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  • Thanks for all your courage and your new ministry here. You left the institution called church, and gave up the money and the status and the institutional way of doing things, but you are still dedicating yourself to the service of truth and love. Big respect!

  • Barb

    Appreciation. If you have had a good experience chances are that people constantly thanked you for what you did for them, what you preached, what you modeled and who you were. Gifts were common. In a regular job your boss, co-workers or clients rarely say thank you or make you feel appreciated.

    Also attached to the money issue is the fact that once out of ministry – people stop giving you things. In the ministry – mention your laptop just quit – and it is not unlikely that someone will foot the bill for a new one. Out of ministry – you might get a “Well, that sucks.”

  • Everything you say I am experiencing. The most painful is as you have named – “nailed it” dare I say:
    Leaving the ministry carries an existential significance that shoots a resigning pastor into the darkest of nights because, as most pastors sense, their job wasn’t just a job, but an extension of their spiritual selves. Ministry is the expression of their convictions, and to leave the job appears to be the desertion of these core convictions.
    Thanks so much David.

  • Great post. I really hit home with me. I decided to pursue another passion of mine after 12 years of ministry. Thanks again.

  • you’re welcome mary. thanks for your comment.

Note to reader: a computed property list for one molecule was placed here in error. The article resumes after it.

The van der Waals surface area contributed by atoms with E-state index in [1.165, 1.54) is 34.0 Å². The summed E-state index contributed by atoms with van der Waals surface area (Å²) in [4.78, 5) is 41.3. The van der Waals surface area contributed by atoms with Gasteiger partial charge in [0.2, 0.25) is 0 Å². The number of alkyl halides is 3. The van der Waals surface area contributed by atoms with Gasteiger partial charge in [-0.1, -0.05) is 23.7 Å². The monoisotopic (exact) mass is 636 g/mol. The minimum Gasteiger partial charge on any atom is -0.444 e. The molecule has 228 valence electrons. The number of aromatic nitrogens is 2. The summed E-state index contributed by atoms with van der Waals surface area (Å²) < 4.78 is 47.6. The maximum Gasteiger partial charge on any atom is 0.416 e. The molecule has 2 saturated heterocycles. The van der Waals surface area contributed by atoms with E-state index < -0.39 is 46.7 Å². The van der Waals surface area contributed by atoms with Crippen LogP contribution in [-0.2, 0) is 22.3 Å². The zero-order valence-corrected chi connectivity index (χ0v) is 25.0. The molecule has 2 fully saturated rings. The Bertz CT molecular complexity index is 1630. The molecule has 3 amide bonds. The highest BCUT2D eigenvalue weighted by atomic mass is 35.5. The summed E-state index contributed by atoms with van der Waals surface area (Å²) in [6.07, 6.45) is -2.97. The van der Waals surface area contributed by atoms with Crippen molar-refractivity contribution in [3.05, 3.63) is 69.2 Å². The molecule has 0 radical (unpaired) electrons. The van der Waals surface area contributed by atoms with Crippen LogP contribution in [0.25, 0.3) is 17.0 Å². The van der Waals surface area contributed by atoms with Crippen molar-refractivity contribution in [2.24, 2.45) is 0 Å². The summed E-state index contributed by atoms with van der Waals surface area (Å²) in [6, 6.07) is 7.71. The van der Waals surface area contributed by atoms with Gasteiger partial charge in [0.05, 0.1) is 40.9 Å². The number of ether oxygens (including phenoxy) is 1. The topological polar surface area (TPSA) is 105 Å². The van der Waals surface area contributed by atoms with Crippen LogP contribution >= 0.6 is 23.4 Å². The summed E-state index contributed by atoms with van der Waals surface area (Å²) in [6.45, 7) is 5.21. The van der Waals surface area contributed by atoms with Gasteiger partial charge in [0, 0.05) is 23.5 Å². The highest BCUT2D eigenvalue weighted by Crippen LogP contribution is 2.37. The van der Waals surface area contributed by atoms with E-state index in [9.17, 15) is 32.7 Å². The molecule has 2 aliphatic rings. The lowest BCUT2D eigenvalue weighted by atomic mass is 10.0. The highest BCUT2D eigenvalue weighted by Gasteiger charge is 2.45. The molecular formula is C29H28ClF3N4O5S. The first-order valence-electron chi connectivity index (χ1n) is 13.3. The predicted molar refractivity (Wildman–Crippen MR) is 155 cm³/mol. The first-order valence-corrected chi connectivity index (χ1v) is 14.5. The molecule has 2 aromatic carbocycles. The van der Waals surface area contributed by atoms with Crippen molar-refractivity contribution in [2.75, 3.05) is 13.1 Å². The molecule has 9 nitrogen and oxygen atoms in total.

• that’s so so true barb.

  • you are a kind soul katharine.

  • Johnfom

    An all-too-common retroactive dismissal of the leaving pastor’s ‘calling'(i.e. that s/he never really had a calling because one can’t/shouldn’t be able to leave a ‘true’ calling) is salt in the wounds and complicates emotional struggle of the existential angst of the present in reason 8 with an additional task of trying to defend one’s historical existence, even if the defense is confined to an internal self re-assurance.

  • that’s one hell of a long and complex sentence but totally accurate. thanks johnfom.

  • Jim

    The hardest thing for me is to wonder what I will do. I’ve got a pile of degrees and years of experience doing really one very specific thing, and a resume that shows it. What else am I trained to do? What else am I qualified to do? What else do I want to do if I don’t want to/can’t/shouldn’t do parish ministry anymore? Teaching isn’t really an option, I got the D.Min, not the Th.D or Ph.D. They eliminated the greeter positions at Wal*Mart. *sigh*

  • CHROBO42

    It is especially difficult when leaving the ministry wasn’t the pastor’s idea. I thought it was the end of “me”, who I was. It took me a very long time to see ministry in the strangest places and to realize that ministry doesn’t just mean preaching. Ministry can be as simple as helping turn a customer’s day around with a positive checkout experience in a store.

  • Jim: very real. I hear you! I had no idea what I was going to do. But a friend who teaches English as a second language got me in the door for an interview at the local university and I landed a job I don’t deserve. It’s not my passion, but at least I’m making money. I still want to do what I’ve been trained and educated and experienced to do. I’m trying to figure that out.

  • exactly chrobo42. don’t you miss the preaching though? i do.

  • Scott

    I’m at an odd place myself. I’ve felt called to ministry since I was young and I’ve gone through seminary and received my M.Div. I’ve worked a few part time youth ministry jobs, even though youth ministry isn’t my calling. I feel like church ministry might be my place, but I have seen way too many ministers burn out, be voted out, and recently get laid off out of the blue. I’m not tempted to leave ministry, I’m tempted to not begin at all. It’s like I’m standing in a doorway and am too scared to walk through.

  • Good post, David. After 15 years of receiving a paycheck from a church, I left the ministry 9 years ago (my choice) and found myself in a deep struggle for about three years. Number 2 and 3 above were especially difficult. Felt like a failure in some ways and left my parents and in-laws and others scratching their heads (“Why did he spend all that time in seminary, anyway?”)